As the war in Iraq completes its fifth year this week, The Huffington Post is featuring interviews with and essays by those journalists, elected officials, policymakers and former military officials who spoke out early and boldly against what they saw as an inevitable disaster. They join our Iraq Honor Roll.
Karen Kwiatkowski spent two decades as a career military officer in the United States Air Force before being assigned in the spring of 2002 to a post as a political/military desk officer at the Defense Department's office for Near East South Asia (NESA). Her new assignment was to work on policy papers for the Secretary of Defense and other top brass at the Pentagon. Shortly thereafter, she was assigned to a newly-formed bureau inside the Pentagon called the Office of Special Plans, which was created to help the Pentagon deal with issues in Iraq.
As Huffington Post Senior Editor Marc Cooper wrote in a profile of Kwiatkowski for LA Weekly:
Though a lifelong conservative, Kwiatkowski found herself appalled as the radical wing of the Bush administration, including her superiors in the Pentagon planning department, bulldozed internal dissent, overlooked its own intelligence and relentlessly pushed for confrontation with Iraq.
Deeply frustrated and alarmed, Kwiatkowski, still on active duty, took the unusual step of penning an anonymous column of internal Pentagon dissent that was posted on the Internet by former Colonel David Hackworth, America's most decorated veteran.
Kwiatkowski retired from the military in 2003, just as the U.S. was invading Iraq. She spoke with Huffington Post about what going on at the Pentagon in the run-up to the war, and her reflections on the fifth anniversary of the invasion. A selection of her thoughts are below:
On her arrival at her new assignment and what she found was going on at NESA and the Office of Special Plans:
The biggest shock I had in May 2002 was finding that the war plan for invasion of Iraq was in its second draft - it was ready to go. We were ready to invade Iraq in the Spring of 2002. What had not happened, was the public case for this had not been made yet. So what I got to watch was the public case for war being made, and in part being made by people who worked in the Pentagon - mainly political appointees. You know military people like me, we are not creating agendas. And if military people were [going to be] creating agendas, you know, they would be conservative - small "c" conservative. But what we had were these political appointees creating an agenda to go along with the direction that Centcom had already received from Rumsfeld, and Cheney I guess, but primarily Rumsfeld. And that direction was "we're going into Iraq." I man, I was surprised that we were so ready to go when there was no intelligence justification for it, and no public case for war had been made at all. But that, of course, was beginning to happen. But that public case for war was made after the actual decision to go to war, I think. The decisions were made a long time in advance, but on what basis these decisions were made we're not 100 percent sure.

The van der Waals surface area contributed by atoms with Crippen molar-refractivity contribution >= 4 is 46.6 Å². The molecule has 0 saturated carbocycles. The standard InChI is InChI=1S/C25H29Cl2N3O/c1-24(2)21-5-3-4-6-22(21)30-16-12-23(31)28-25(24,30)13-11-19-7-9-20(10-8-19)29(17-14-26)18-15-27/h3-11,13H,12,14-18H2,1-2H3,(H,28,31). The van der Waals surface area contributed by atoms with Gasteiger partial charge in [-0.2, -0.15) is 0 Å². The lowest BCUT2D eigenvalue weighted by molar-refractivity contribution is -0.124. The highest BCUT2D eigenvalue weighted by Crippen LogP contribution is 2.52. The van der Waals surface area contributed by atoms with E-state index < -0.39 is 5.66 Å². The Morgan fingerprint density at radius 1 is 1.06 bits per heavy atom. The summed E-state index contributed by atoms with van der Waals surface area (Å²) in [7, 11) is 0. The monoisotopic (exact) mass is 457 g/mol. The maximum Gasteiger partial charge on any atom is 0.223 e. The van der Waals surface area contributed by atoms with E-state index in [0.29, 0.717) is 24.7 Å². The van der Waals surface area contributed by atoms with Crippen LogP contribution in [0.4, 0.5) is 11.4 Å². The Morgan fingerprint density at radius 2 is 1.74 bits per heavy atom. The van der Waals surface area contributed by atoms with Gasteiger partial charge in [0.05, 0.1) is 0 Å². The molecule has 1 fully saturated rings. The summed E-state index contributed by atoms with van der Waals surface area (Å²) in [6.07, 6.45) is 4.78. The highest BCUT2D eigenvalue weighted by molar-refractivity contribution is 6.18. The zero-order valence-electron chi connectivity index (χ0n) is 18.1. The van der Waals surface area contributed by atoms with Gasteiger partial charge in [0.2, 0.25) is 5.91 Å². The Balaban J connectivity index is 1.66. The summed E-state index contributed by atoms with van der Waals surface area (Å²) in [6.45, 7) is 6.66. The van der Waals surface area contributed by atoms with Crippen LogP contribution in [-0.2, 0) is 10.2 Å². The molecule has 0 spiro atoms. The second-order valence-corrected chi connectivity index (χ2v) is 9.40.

On the mood inside the Pentagon among career military officers:
There was a good sense of betrayal and also anger. And not just in me, but in a lot of the folks that I worked with - the colonels and a lot of the folks I worked with. The civilian leadership, with no justification, with no intelligence rational,e and with no real planning was pushing forward with this war and they were going to do it on the cheap, and they were going to invade, and they were going to make up reasons why. We were angry. We were feeling like we were being manipulated. This was a time of anger and frustration and it was across the board, across the military. I don't think there were too many senior military people who didn't feel like their advice was not being taken. And the guys in the Defense Intelligence Agency felt that their assessments were being rejected. And the only folks who weren't being rejected - and there were some in those agencies and there were some military guys, you know, the Petraeus kind of guy, even though Petraeus wasn't a factor then - but these highly politicized guys who will say whatever the political leaders want regardless of the facts. Those guys were the only ones, and that frustrated the military guys. We've always had contempt for those guys who will truth and their own integrity to go along with the chance for getting in good with the boss. It was amazing how many military people were not on board at all with what these civilians were doing. And yet we take our orders, we do what we're told or we quit.